The Guardian survey also asked scientists what actions they should take. While “voting” was top, stopping flying came second. For scientists in high-income countries like ours, flying is often the largest part of our carbon footprint. However, all the flying in the world is only 3 per cent of carbon emissions and the social science is clear: the most important thing an individual can do to tackle climate change has nothing to do with their personal carbon footprint.

To effect systemic change, we must use our voices to advocate for that change: through voting, yes; but there is so much more. As individuals, we have the ability — and, we would add, the duty — to influence, shape and inform through advocacy, activism and informed dialogue.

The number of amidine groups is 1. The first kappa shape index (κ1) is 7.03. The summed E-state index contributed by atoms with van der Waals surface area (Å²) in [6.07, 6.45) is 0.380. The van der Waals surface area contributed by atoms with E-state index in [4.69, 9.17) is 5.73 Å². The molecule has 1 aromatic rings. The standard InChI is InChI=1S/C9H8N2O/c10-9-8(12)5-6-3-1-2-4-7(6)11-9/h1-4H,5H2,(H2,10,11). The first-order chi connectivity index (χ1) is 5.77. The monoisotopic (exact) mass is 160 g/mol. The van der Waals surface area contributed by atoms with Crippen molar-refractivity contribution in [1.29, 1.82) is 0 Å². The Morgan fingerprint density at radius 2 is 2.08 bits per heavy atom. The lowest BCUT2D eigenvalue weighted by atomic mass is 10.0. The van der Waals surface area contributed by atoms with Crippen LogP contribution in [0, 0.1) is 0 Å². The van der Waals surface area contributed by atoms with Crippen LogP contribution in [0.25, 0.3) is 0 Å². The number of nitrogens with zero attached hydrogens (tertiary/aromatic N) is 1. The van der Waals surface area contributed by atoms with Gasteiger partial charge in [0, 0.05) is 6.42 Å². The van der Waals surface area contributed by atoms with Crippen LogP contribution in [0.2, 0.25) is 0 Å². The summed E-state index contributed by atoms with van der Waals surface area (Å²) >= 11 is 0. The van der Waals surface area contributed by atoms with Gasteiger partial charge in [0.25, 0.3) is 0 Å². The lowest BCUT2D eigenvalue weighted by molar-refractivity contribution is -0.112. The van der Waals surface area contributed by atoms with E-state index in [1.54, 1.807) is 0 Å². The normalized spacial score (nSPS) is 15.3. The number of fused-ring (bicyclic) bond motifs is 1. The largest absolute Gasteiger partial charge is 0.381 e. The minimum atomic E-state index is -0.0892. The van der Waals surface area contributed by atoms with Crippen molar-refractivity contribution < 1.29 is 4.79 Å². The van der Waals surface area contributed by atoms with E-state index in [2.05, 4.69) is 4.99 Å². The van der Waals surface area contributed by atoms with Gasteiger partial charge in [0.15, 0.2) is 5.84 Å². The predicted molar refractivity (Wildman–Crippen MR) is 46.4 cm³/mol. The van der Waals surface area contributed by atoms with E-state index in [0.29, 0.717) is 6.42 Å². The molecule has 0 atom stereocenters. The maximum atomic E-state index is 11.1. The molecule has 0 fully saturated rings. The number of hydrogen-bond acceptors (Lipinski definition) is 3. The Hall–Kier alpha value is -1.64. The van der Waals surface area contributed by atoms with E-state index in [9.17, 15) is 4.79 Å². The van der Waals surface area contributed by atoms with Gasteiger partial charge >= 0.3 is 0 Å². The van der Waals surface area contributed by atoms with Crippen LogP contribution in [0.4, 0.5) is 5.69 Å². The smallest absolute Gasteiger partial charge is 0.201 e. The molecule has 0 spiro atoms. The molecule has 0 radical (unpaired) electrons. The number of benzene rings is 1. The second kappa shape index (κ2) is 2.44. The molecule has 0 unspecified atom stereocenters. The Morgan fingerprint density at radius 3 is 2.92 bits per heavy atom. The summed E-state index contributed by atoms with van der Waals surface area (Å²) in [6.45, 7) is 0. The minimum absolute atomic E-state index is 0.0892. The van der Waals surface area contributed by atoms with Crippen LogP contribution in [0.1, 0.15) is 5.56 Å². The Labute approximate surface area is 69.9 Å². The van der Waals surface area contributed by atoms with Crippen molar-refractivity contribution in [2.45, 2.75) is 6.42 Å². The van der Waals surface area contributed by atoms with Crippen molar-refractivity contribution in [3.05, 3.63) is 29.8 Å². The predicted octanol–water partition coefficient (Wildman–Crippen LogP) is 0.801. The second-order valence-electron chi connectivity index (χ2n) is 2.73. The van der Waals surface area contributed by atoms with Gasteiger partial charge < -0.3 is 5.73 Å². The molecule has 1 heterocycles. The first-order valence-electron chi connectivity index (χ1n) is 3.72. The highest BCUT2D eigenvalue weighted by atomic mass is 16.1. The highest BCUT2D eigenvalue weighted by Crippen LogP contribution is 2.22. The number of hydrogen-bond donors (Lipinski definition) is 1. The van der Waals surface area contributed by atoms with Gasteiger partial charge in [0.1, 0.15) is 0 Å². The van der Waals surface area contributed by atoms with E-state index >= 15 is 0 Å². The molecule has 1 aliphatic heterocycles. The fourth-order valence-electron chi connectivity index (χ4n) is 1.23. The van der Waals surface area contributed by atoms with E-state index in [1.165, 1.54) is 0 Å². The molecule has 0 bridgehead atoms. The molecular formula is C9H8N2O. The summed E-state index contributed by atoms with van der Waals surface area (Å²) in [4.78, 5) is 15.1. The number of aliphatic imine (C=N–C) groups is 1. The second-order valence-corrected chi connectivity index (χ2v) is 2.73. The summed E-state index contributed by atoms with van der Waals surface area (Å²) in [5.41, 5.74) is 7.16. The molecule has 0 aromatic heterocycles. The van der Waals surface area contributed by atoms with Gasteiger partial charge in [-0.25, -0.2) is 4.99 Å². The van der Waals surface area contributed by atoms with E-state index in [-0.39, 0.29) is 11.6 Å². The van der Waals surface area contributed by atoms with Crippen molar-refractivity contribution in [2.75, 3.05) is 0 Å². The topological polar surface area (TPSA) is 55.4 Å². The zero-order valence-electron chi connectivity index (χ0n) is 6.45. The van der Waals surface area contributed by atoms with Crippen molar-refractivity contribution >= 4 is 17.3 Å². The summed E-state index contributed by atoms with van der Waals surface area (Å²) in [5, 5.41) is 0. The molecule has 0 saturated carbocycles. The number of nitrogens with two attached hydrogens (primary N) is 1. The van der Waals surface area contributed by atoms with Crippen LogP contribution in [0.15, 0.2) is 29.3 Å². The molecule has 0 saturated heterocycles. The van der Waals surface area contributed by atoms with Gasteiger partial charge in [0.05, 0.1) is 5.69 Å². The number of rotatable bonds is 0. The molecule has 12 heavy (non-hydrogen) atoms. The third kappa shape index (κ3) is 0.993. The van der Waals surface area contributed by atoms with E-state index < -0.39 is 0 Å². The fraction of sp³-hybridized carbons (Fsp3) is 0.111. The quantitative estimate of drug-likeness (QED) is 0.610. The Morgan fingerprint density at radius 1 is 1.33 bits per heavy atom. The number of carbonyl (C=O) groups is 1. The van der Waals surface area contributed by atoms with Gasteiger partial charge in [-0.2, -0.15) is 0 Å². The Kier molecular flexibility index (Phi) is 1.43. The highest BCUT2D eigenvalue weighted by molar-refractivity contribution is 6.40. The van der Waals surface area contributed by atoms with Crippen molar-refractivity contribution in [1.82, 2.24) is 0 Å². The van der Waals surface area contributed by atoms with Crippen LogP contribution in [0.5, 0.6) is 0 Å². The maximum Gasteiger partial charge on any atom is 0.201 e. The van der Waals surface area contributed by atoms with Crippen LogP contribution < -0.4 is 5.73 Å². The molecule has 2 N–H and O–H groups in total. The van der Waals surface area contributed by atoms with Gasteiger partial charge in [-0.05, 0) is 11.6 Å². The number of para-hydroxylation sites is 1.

Research, and lived reality, show that individuals engaging with and advocating for change where they live, work, study, worship and play has driven massive societal shifts in the past and can do so again.

The results of positive climate action are beginning to be felt. It is likely that carbon emissions will peak this year and begin to drop in the following years thanks to a steady move to clean energy. Yet we do not wish to be Pollyannas either. Substantial additional policy progress is necessary to limit warming to below 1.5C, and that means we need a lot more action from countries, cities and companies around the world.

The facts dictate urgency and agency. Our future is still in our hands. As the French novelist Antoine de Saint-Exupéry of The Little Prince fame said in a quote chosen by the Intergovernmental Panel on Climate Change as an epigraph in its 2018 report on 1.5C warming: “As for the future, your task is not to foresee it, but to enable it.”

A service from the Financial Times